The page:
I am Egyptian. I was born and raised in the beautiful city of Alexandria.
Growing up I was fascinated by computers. II remember times when my elementary school teachers used to give me their Facebook credentials to hack Facebook games for them and give them unlimited resources. Not really sure what they were thinking, but they're lucky I was a well-mannered kid and didn't
I consider myself incredibly lucky to have been born to a family that values education and understands that it's one of the best investments one could make. Without this this being implanted in my head at a very young age, I would be in a completely different place now.
I knew at a very young age that I wanted to study abroad. It wasn't just the quality of education that attracted me to the idea, but also the new life and world views I'd be subjected to.
So I started seriously prepping myself for applying to US universities starting middle school.
On Monday, February 16, 2015, I received an email that would change the course of my life:
"Congratulations on joining Bucknell’s Class of 2019 as an early decision student. Your commitment to Bucknell is special, and we can’t wait to welcome you to campus!"
It was surreal.
Moving to the US
After getting accepted to Bucknell University, I moved to the US in 2015 to pursue my lifelong dream of studying abroad. During my time at Bucknell I would meet some of the most fascinating people, many of which are lifelong friends and mentors now.
At Bucknell, I
My time at Bucknell has been nothing short of exhilarating and I am incredibly grateful to have been given such a life-changing opportunity.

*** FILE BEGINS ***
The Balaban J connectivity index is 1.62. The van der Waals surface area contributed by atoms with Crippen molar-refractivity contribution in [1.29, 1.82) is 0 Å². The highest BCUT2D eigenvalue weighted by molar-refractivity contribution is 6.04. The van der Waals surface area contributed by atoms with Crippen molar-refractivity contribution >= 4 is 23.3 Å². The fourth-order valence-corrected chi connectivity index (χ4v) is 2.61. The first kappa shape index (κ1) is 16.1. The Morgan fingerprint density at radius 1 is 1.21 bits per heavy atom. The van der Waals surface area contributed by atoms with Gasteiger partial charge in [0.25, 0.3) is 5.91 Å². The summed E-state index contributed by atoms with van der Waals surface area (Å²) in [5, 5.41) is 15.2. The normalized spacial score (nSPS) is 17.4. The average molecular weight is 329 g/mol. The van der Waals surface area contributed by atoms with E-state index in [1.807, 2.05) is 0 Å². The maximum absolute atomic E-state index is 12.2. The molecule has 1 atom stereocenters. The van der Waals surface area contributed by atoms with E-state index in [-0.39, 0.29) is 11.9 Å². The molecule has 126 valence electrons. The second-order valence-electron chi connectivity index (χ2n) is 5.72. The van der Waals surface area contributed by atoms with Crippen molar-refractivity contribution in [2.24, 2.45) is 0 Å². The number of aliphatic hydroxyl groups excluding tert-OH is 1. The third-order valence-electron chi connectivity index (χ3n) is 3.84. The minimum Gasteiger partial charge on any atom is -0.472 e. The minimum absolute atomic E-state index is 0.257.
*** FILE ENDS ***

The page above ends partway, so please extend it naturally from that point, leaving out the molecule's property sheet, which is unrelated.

I live in Salt Lake City, where I landed my first job as a Product Manager at Pluralsight.
Notice how my story thus far has been work and education-centric. Yea, I want to change that.
I never had the privilege of slowing down and thinking about what life really means to me and how I define success until I graduated college. Thanks to a stable job, I now have the time to think about what I consider a successful life, and it certainly is not work-centric.
This is not to say that I don't like working; I actually love being a product manager and solving complex problems. Nevertheless, I came to realize how workism has become the new normal and I refuse to succumb to it.
And this is why I try to divide the pie we call life as equally as I can around the following:
- Health and Wellbeing
- Religion and Spirituality
- Social Life
- Personal Development
- Hobbies and Interests
- Giving Back
Now even as a single dude with almost no responsibilities, I still find it hard to balance those pieces of the pie. Sometimes some of those pieces get more space, time, and energy than I had intended for them, yet I learned that I quickly need to maintain balance to live a healthy and fulfilling life.